> William Boyce - Symphonies Op. 2 [JW]: Classical CD Reviews- Sept 2002 MusicWeb(UK)

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William BOYCE (1711-1779)
Symphonies Op 2
The Academy of Ancient Music/Christopher Hogwood
Recorded 1992


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Boyce’s Symphonys – his spelling – make a welcome return to the catalogue in Christopher Hogwood’s spirited, intelligent and perceptive reading dating from April 1992. A decade on the virtues of interpretation are palpably undiminished; Trevor Pinnock may have recorded them earlier, the first period instrument performance on disc, but Hogwood’s has proved the more recommendable. The Symphonies derive from sundry overtures written over a period of years and derived from odes and theatre works and were not therefore specifically written for the medium in the modern accepted sense. In their directness, tunefulness and melodic distinction these are probably the greatest works in this style by an English composer in the eighteenth century. Boyce ranges widely from stately formality to earthy wit via a species of Handelian splendour and a hint of reserve and melancholy. Formally these are not the simple pleasantries one might expect of this somewhat transplanted genre; there are numerous examples of stylistic quirkiness and the fusion of genres and influences is very much to the works’ advantage. When, for example, Boyce indulges a fugue it doesn’t last very long but is entirely apt; when he mixes French and Italian style it is of a peace with his musical generosity in the widest sense.

Hogwood is excellent in delineating orchestral clarity. The string division in the first movement on No 1 is a case in point. Maybe the phrasing in the slow movement is a little clipped for my taste but it’s ineffably alive as is the directness and lower string harmonies in the Allegro assai of No 2; splendid oboes, solo violin and staccato phrasing garnish the movement with real panache. I sense a very slight gracelessness in the phrasing of the Presto allegro finale however. How well though Hogwood elucidates the superficially pleasurable opening movement of No 3. There’s nothing strident or didactic about the way he uncovers, not exposes, the harmonic roots of the movement whilst allowing the melodic argument full expression. And equally fine is the way he plays up the oboe/bassoon sonorities in the second movement; his characterisation is excellent and he properly understands the contemporary value of the marking vivace, which has undergone a change over the years; in Boyce’s time it meant a speed above an andante.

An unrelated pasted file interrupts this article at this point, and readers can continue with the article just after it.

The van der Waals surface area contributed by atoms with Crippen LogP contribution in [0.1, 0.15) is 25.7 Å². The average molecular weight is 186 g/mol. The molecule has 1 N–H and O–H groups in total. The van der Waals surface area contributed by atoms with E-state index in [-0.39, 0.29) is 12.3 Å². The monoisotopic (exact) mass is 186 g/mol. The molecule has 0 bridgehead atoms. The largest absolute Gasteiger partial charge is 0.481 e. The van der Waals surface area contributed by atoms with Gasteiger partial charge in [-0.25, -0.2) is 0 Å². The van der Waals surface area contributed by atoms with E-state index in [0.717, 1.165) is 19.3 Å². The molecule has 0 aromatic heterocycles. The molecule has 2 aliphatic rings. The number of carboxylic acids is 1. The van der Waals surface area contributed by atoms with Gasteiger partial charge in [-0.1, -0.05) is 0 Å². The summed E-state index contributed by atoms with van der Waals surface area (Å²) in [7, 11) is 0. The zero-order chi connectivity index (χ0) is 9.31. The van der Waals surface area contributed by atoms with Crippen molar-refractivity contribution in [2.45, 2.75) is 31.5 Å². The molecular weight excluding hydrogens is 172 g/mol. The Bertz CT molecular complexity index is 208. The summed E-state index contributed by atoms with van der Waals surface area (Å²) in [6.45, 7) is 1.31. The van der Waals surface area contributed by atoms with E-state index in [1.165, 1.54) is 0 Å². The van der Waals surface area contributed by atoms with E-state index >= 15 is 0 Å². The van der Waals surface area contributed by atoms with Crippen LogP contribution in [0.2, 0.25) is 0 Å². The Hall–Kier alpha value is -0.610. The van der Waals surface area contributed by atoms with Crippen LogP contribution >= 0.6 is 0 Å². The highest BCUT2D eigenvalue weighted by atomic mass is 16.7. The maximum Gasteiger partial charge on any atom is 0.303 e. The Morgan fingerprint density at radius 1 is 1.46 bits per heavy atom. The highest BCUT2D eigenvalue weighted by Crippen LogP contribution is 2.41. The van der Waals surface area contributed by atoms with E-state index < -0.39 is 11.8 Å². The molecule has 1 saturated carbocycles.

The opening allegro of No 4 is delightfully sprung. The gravity of the middle movement is deeply considered with its bassoon rich sonority but it is simply too slow and the one occasion I took exception to his tempo decisions which are otherwise sound and practicable. No 5 is suitably martial and declamatory, the Largo-andante opening of No 6 full of Hogwood’s talent for revealing detail with entry points well clarified and effervescently chugging bassoons. The larghetto is full of finesse. No 7 opens in Handelian glory, its build up and release of tension a real symphonic coup and its nobility of utterance undisguised. Gravity and elevation open the final Symphony with Hogwood rightly alluding to the perhaps slightly unsettled feelings of the andante. Animated string figuration pushes the finale onwards gathering the comically lugubrious woodwind into a final peroration. Splendid music and a splendid disc.

Jonathan Woolf


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